Across the political spectrum, parental involvement in schools is seen as a good thing.
But California, in keeping with its trend-setting reputation, is considering a role for parents in local schools that makes even the state's PTA blanch. Contained in a ballot initiative that goes before voters Tuesday, the measure would put parents in control of a large slice of school budgets and curricula.
For supporters it's the logical extension of a nationwide movement of the 1990s to involve parents more in education, a practice that has declined in recent decades, particularly in the inner cities. For critics, it's a good idea taken to a frightening extreme, with no proof of its effectiveness.
For all sides, it's a radical step that, if approved, would again make this state a bellwether on social policy, particularly in the field of education, as it was in 1996 when it ended race-based preferences in public education and earlier this year when voters terminated bilingual education.
THOUGH this measure lacks the racial components that made those earlier initiatives so attention-grabbing, it too is sweeping and revolutionary. "This would be an unprecedented step into the great unknown," says Bruce Fuller, co-director of the Policy Analysis for California Education, a research group funded by Stanford University and the University of California, Berkeley.
The measure to give parents new clout is contained in a ballot initiative that includes a number of fundamental changes in how the nation's largest public school system would be run. Crafted and supported by Republican Gov. Pete Wilson, the initiative would do things he was unable to push through the state's Democratic legislature.
The initiative (called Proposition 8), comes wrapped in a feel-good banner of making permanent cuts in class size that even critics find hard to oppose. For two years, California has been offering money to school districts that reduce class size, and this initiative would establish a permanent fund to continue that shrinkage in Grades K through 3.
But other key provisions of the initiative are vigorously opposed by the state teachers union, the state PTA, and others. Those provisions include establishing a new state inspector general for education, who would rank and evaluate all the public schools; giving principals the authority to fire teachers; requiring subject-matter competency tests for teachers; and forcing local schools to establish governing councils that would be two-thirds parents, one-third teachers.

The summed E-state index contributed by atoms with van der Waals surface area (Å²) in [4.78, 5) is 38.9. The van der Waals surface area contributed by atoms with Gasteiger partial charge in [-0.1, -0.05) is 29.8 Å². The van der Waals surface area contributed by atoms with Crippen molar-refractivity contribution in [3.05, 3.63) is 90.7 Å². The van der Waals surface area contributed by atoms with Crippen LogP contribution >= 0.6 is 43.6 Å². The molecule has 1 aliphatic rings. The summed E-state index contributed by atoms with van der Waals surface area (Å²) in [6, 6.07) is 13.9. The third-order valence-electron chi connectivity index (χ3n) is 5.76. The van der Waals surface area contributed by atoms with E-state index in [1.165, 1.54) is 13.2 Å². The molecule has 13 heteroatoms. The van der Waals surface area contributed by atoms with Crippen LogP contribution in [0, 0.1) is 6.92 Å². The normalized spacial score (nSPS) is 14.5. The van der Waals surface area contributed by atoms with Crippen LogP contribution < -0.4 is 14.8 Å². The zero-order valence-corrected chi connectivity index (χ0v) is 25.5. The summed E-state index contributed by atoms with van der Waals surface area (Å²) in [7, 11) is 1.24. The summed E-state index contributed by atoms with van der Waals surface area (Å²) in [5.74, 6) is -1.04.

These local councils would have power to approve budgets and curricula. But that power would not be absolute. Analysts point out that only about 30 percent to 40 percent of a school's budget is discretionary, and therefore subject to the influence of the new councils. And curricula decisions must fall within the broad outlines of the state-mandated standards.
Advocating the new councils, Governor Wilson said in a recent speech that they would ensure that parents' "concerns would always be heard and heeded."
Begging to differ, the president of the American Federation of Teachers, Sandra Feldman, says the councils are "a backwards step." There is no doubt, she says, that parental involvement helps schools. "But there is quite a leap from saying that to this style of governance."
"We already have a whole system of parental involvement," says Marianne Hudz of the California PTA, which opposes the initiative and is uncomfortable with the parent-council component.
"What's the purpose of these councils? People are already counciled out," she says, referring to existing parent councils that some schools already have in order to qualify for certain federal funds. Those councils, though, don't have the power, nor are they as widespread as envisioned in this measure.
Many critics say parent governing councils are no panacea. Though never tried on the scale proposed in California, they do exist, and opponents say there is no proof yet that they raise student performance.
A decade ago, Chicago implemented a radical decentralization plan that vested substantial new powers in parents through local councils. "They infused the system with the spirit of grass-roots democracy. It's brought more parents into the school structure," says Mr. Fuller of the Policy Analysis for California Education.
But student performance in Chicago didn't show much improvement until two years ago, according to Fuller. At that time, power over the troubled system was recentralized into a new citywide position and other reforms were initiated.
Fuller says that while councils may energize parents, they are built on an unproven premise. "Are parents any more equipped to deal with core education problems than your garden variety local school board?"
The measure is leading in the polls, though there is a large "undecided" factor that will likely only solidify in the days before Nov. 3. The powerful state teachers union has raised $6 million in an effort to defeat it.